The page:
Ofsted made changes to Shoesmith report
NEW court documents have been released which show that changes were made to a damning Ofsted report on Haringey s children s services after the Baby Peter case. Mr Justice Foskett, the judge hearing the judicial review into Sharon Shoesmi
NEW court documents have been released which show that changes were made to a damning Ofsted report on Haringey's children's services after the Baby Peter case.
Mr Justice Foskett, the judge hearing the judicial review into Sharon Shoesmith's sacking, has taken the rare step of making the documents public before making his ruling. This follows a request from several media organisations.
It is understood that he released 1,300 pages of documents given to the courts by the various sides. It has been reported that the court papers contain the various drafts of the Ofsted report - showing that changes were made to "beef up" the report and make it more critical. The papers also show that Ofsted instructed inspectors who were looking at Haringey's children's services to delete emails relating to the Baby Peter case.
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Ms Shoesmith, 56, was dismissed from her post as director of children's services in December 2008, following the damning report from Ofsted which concluded there was "insufficient strategic leadership and management oversight" in the safeguarding of local children.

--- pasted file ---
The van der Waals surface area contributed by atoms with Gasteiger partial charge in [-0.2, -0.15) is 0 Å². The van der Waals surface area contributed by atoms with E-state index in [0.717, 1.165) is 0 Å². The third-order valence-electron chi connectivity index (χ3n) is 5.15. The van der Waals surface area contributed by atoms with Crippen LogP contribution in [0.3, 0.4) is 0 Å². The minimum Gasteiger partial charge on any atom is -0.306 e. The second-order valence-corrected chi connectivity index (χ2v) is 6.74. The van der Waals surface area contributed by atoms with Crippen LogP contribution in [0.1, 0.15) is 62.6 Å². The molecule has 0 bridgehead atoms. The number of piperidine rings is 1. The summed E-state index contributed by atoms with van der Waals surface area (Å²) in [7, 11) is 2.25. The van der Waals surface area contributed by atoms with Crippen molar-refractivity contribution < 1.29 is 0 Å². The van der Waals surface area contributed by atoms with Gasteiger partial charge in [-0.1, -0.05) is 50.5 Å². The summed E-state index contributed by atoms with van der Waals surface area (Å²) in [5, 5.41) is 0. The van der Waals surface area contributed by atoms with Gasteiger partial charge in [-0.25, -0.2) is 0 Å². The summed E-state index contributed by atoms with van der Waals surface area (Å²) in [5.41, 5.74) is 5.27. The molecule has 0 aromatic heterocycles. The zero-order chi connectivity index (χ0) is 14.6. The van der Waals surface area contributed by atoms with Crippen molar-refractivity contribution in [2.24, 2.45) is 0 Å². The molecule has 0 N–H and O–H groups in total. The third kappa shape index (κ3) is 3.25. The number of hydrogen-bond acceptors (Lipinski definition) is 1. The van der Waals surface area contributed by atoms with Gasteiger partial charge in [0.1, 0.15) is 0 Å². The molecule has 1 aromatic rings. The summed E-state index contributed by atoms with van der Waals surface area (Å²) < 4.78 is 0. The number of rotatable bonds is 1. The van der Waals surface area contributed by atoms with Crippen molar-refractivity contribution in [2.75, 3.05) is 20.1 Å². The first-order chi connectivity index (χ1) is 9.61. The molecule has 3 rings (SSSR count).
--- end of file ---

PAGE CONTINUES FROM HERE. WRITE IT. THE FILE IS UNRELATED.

She is taking action against Children's Secretary Ed Balls, Ofsted and Haringey Council over her sacking and is seeking damages.
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Ms Shoesmith's lawyers claim that the report was altered to make it more critical of her personally.
Mr Balls sent Ofsted inspectors into Haringey in November 2008 after the trial of those responsible for Peter Connelly's death.
The 17-month-old boy was found dead in his blood-splattered cot in August 2007 with more than 50 injuries, including a broken back.
Her lawyers claim that she was unfairly dismissed from her post because Mr Balls allowed himself to be influenced by a media storm and "witch hunt" over the case.
Mr Balls rejected the claim and said that as secretary of state, he had been given powers to intervene when he judged that a local authority's child protection services were inadequate.
Mr Justice Foskett has seen all the evidence but he is not expected to make a verdict on the case until after Easter.